I understand your frustration, but it is simply not the job of the Commander In Chief to wage crusades against new viruses.

Obama wasn't the chairperson on containing the Swine Flu.
Watch this movie sometime. You may learn something about the early politics of the Aids Crisis. And The Band Played On

 

midlifebear

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When there are so many other worthwhile historical figures to commemorate on USA money, Reagan is just the rank-and-file Reaganists pushing for more attention. Leave Andrew Jackson right where he is. And while the mint is at it, bring back the $500 and $1,000 bills!


EDIT: And Starpooper, when it comes to AIDS and the history of that disease in the USA and around the world, keep your ignorant mouth shut and let the grown ups talk. You, of all people, are in no position to comment on the subject.
 
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Absolutely no way.
Reagan? On money? My GOD... some of these same people talk about those who are overpraising Obama. This is just insane!



The only difference is that Obama didn't stay silent about the problem for six years while it grew to a major pandemic. Reagan received info about AIDS since it was discovered in the early 80s, and he remained silent on the subject for a very long time. Even if he isn't a doctor, presidents are looked upon as figures for information important to our nation. With tens thousands of people dying and contracting the virus, actions should have been done beforehand.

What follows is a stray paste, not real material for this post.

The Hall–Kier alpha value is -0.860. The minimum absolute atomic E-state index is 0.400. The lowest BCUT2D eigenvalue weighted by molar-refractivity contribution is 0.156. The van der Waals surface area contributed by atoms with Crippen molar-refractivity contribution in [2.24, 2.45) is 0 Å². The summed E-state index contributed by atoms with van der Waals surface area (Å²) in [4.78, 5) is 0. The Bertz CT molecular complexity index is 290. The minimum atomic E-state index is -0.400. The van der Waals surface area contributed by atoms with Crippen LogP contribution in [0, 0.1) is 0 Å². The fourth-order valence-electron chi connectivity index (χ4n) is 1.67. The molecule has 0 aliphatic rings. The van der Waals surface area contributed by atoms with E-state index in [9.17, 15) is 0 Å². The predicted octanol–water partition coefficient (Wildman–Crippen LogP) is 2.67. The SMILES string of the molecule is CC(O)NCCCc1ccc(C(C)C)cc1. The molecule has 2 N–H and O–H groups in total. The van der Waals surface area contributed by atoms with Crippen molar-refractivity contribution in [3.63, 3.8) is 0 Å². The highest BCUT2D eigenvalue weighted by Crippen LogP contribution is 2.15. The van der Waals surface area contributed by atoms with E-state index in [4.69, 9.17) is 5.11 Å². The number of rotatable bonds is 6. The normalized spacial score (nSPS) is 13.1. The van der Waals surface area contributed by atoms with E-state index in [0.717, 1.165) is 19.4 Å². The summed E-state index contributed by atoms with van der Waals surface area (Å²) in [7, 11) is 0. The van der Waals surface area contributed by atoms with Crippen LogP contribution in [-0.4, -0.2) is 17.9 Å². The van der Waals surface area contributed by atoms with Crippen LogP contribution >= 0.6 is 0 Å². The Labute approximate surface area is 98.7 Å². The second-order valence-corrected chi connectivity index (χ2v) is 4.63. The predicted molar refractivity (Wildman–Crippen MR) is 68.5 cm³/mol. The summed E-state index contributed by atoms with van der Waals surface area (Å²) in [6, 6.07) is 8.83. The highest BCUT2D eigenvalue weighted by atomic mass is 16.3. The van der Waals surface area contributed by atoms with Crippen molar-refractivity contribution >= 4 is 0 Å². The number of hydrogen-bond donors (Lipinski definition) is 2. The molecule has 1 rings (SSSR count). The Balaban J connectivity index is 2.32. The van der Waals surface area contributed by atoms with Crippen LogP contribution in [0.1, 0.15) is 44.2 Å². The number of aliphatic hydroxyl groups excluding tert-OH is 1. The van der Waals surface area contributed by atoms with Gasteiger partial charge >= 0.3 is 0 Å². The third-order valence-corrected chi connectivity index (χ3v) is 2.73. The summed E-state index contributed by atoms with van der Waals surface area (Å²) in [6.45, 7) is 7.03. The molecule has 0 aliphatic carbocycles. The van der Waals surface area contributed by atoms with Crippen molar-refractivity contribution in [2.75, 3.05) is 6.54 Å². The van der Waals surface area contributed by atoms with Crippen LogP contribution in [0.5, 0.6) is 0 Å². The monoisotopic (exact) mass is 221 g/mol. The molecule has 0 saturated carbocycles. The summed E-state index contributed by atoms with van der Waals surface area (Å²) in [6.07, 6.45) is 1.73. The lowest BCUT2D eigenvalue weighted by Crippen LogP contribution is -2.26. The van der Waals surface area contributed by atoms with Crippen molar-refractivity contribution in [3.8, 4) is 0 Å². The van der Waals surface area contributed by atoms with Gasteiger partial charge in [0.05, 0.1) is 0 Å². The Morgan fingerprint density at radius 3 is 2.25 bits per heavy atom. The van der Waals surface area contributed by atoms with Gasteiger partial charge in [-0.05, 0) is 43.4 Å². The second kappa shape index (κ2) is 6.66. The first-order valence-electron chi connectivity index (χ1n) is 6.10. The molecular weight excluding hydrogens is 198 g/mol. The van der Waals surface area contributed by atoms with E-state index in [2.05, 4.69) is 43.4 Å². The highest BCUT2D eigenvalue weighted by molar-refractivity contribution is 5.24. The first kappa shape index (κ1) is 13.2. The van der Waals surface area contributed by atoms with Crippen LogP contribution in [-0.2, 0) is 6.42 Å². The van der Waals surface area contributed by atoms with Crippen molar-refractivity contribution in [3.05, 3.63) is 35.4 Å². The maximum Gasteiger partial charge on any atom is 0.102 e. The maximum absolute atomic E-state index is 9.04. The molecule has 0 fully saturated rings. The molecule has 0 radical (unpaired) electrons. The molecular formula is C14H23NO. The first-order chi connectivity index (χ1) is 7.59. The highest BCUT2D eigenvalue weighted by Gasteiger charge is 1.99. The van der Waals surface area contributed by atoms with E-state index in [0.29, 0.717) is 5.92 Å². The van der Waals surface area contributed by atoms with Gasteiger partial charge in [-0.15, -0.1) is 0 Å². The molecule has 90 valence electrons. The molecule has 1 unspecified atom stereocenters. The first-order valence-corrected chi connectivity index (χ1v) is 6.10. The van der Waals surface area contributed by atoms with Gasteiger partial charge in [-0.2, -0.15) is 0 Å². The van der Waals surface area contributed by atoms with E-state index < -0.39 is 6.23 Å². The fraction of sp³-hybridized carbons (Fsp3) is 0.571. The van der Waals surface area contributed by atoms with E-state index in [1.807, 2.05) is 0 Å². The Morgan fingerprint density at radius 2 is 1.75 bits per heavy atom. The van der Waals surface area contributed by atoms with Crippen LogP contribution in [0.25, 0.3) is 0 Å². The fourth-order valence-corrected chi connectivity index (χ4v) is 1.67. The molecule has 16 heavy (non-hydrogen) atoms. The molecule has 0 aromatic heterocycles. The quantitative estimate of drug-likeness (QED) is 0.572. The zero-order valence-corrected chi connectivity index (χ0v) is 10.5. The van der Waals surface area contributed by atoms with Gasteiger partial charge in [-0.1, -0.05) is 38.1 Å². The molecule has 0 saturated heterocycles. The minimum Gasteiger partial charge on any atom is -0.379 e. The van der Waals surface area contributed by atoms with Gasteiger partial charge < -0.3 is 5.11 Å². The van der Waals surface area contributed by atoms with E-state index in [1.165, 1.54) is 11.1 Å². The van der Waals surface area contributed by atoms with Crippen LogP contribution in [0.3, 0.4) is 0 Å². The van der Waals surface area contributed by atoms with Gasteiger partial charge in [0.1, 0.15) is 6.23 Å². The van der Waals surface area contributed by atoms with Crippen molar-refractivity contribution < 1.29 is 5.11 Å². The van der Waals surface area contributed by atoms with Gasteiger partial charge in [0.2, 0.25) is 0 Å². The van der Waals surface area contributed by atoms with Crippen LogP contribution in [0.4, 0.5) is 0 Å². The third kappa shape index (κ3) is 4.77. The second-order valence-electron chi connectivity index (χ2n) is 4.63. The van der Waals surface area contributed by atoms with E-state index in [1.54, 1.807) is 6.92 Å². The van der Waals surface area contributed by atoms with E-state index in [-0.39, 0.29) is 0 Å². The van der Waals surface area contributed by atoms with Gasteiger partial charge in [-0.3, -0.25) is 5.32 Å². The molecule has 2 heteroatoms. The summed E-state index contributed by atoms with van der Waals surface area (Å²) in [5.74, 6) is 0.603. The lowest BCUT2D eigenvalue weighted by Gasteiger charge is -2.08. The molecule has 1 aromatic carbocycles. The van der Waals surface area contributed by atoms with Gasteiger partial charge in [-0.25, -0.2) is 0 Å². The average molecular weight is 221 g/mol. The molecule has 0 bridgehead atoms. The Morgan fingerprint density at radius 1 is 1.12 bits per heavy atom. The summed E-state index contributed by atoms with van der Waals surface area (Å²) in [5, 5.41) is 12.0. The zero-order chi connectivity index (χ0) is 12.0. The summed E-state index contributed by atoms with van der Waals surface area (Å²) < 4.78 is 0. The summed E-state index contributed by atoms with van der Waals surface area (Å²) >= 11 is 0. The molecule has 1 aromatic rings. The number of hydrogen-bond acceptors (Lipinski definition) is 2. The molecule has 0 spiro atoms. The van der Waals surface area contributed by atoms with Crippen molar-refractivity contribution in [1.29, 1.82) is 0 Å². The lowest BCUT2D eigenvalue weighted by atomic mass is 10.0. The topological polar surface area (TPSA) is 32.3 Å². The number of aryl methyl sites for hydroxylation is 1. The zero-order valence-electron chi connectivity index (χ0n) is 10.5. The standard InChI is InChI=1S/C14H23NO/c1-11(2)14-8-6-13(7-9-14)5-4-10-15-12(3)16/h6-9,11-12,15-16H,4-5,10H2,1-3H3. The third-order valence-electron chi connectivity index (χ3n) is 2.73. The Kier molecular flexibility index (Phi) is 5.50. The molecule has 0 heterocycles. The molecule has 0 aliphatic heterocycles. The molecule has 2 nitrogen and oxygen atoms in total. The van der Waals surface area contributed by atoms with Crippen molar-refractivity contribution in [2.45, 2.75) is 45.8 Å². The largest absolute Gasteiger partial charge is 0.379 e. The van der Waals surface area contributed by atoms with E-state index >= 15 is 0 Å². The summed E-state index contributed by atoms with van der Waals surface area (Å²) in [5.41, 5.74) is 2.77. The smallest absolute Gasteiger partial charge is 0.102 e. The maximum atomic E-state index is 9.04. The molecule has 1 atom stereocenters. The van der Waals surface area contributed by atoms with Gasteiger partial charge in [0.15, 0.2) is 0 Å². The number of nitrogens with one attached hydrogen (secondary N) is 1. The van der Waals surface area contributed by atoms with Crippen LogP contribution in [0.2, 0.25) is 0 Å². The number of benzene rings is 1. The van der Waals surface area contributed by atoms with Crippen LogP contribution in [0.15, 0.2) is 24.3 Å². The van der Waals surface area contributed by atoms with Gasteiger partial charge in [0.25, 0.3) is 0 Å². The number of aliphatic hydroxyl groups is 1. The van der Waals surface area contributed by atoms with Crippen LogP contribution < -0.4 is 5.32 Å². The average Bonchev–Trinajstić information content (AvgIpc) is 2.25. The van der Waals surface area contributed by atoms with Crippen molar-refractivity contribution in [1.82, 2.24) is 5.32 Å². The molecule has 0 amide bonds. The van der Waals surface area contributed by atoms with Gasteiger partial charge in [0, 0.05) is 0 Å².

Nobody knew what the hell was going on with AIDS in the early 80's - even doctors. By 1987 Reagan call AIDS 'public enemy number 1' and then George Bush was heckled for calling for mandatory HIV testing that same year.

To hold Ronald Reagan accountable for those deaths is ridiculous. You've got to be kidding me.

Why didn't George Washington do more about cancer? That sonafabitch - do you know how many people died of cancer and I don't recall seeing anything he said publicly about defeating cancer.
 

midlifebear

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Again, Starpooper insists upon spraying his ignorance in our faces on a subject about which he knows absolutely nothing. Shut up, little Starpooper. You are way out of your league.
 

Flashy

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While i am not condoning putting Reagan on the $50 bill, it should be noted that many of the folks on U.S. currency supported things far worse than Reagan.

Andrew Jackson, is on the $20...he advocated slavery and indian removal...
 

Flashy

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Yes they did. Watch the movie I recommended.
It's available at your local video store and netflix.

you do realize it was a book, that was far better, then it was as a movie?
 

B_talltpaguy

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I would favor either Roosevelt before Reagan. I also favor removing Grant and Jackson, who weren't exactly great Presidents.

I would rather our money have national symbols on them (flag, bald eagle, etc), not partisan symbols.
 

midlifebear

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Grant on $50 and Jackson on $20 -- duly noted. And Uncle Ben on $100. But if they take Jackson off a a $20 then there will be a giant cultural gap in the USA because no one will ever figure out what the expression "Slip me a Jackson," or "If I slip you a Jackson?" means without having to consult Wikipedia -- which gets too much consultation time as it is.